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Open Access Research article

Proteome analysis of Norway maple (Acer platanoides L.) seeds dormancy breaking and germination: influence of abscisic and gibberellic acids

Tomasz A Pawłowski

Author Affiliations

Seed Biochemistry Laboratory, Institute of Dendrology Polish Academy of Sciences, Parkowa 5, 62-035 Kórnik, Poland

BMC Plant Biology 2009, 9:48  doi:10.1186/1471-2229-9-48

Published: 4 May 2009

Abstract

Background

Seed dormancy is controlled by the physiological or structural properties of a seed and the external conditions. It is induced as part of the genetic program of seed development and maturation. Seeds with deep physiological embryo dormancy can be stimulated to germinate by a variety of treatments including cold stratification. Hormonal imbalance between germination inhibitors (e.g. abscisic acid) and growth promoters (e.g. gibberellins) is the main cause of seed dormancy breaking. Differences in the status of hormones would affect expression of genes required for germination. Proteomics offers the opportunity to examine simultaneous changes and to classify temporal patterns of protein accumulation occurring during seed dormancy breaking and germination. Analysis of the functions of the identified proteins and the related metabolic pathways, in conjunction with the plant hormones implicated in seed dormancy breaking, would expand our knowledge about this process.

Results

A proteomic approach was used to analyse the mechanism of dormancy breaking in Norway maple seeds caused by cold stratification, and the participation of the abscisic (ABA) and gibberellic (GA) acids. Forty-four proteins showing significant changes were identified by mass spectrometry. Of these, eight spots were identified as water-responsive, 18 spots were ABA- and nine GA-responsive and nine spots were regulated by both hormones. The classification of proteins showed that most of the proteins associated with dormancy breaking in water were involved in protein destination. Most of the ABA- and GA-responsive proteins were involved in protein destination and energy metabolism.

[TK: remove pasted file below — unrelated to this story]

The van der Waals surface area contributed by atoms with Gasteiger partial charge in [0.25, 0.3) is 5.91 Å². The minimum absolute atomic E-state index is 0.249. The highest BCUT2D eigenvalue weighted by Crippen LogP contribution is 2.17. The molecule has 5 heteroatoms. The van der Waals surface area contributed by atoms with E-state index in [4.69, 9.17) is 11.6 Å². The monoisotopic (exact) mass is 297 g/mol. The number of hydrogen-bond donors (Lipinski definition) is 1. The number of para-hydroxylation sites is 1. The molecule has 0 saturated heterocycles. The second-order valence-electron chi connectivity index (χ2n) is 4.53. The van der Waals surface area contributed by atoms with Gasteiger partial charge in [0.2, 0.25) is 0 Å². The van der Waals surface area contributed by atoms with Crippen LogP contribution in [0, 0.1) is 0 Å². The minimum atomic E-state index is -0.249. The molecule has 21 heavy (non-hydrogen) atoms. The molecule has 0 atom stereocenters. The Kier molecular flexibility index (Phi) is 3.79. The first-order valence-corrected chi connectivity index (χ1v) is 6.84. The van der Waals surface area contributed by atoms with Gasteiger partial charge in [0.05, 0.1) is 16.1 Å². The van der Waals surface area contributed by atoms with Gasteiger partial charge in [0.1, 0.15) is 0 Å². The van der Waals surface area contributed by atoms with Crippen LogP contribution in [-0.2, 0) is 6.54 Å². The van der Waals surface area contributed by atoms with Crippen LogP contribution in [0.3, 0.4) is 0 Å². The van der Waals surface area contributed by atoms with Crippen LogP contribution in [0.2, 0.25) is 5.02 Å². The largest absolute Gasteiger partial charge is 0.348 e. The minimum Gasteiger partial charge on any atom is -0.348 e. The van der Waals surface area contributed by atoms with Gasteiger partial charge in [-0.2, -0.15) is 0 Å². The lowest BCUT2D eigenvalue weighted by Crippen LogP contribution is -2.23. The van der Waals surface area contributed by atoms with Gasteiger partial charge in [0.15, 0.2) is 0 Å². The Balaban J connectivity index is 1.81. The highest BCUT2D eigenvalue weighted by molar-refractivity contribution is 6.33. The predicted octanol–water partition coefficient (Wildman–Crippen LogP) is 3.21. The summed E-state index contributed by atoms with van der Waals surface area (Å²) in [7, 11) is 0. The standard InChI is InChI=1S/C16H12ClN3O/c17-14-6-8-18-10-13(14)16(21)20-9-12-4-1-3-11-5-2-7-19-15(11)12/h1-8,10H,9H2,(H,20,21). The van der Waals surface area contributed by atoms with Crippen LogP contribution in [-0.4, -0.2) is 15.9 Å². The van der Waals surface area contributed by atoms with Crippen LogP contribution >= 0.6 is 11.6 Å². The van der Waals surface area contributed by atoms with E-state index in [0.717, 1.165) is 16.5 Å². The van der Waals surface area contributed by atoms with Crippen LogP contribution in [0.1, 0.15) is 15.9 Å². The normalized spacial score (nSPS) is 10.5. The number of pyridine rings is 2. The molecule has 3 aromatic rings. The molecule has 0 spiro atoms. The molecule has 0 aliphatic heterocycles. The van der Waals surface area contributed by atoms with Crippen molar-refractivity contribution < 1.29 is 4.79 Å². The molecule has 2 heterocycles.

Conclusion

In this study, ABA was found to mostly down-regulate proteins whereas GA up-regulated proteins abundance. Most of the changes were observed at the end of stratification in the germinated seeds. This is the most active period of dormancy breaking when seeds pass from the quiescent state to germination. Seed dormancy breaking involves proteins of various processes but the proteasome proteins, S-adenosylmethionine synthetase, glycine-rich RNA binding protein, ABI3-interacting protein 1, EF-2 and adenosylhomocysteinase are of particular importance. The effect of exogenously applied hormones was not a determining factor for total inhibition (ABA) or stimulation (GA) of Norway maple seed dormancy breaking and germination but proteomic data has proven these hormones play a role.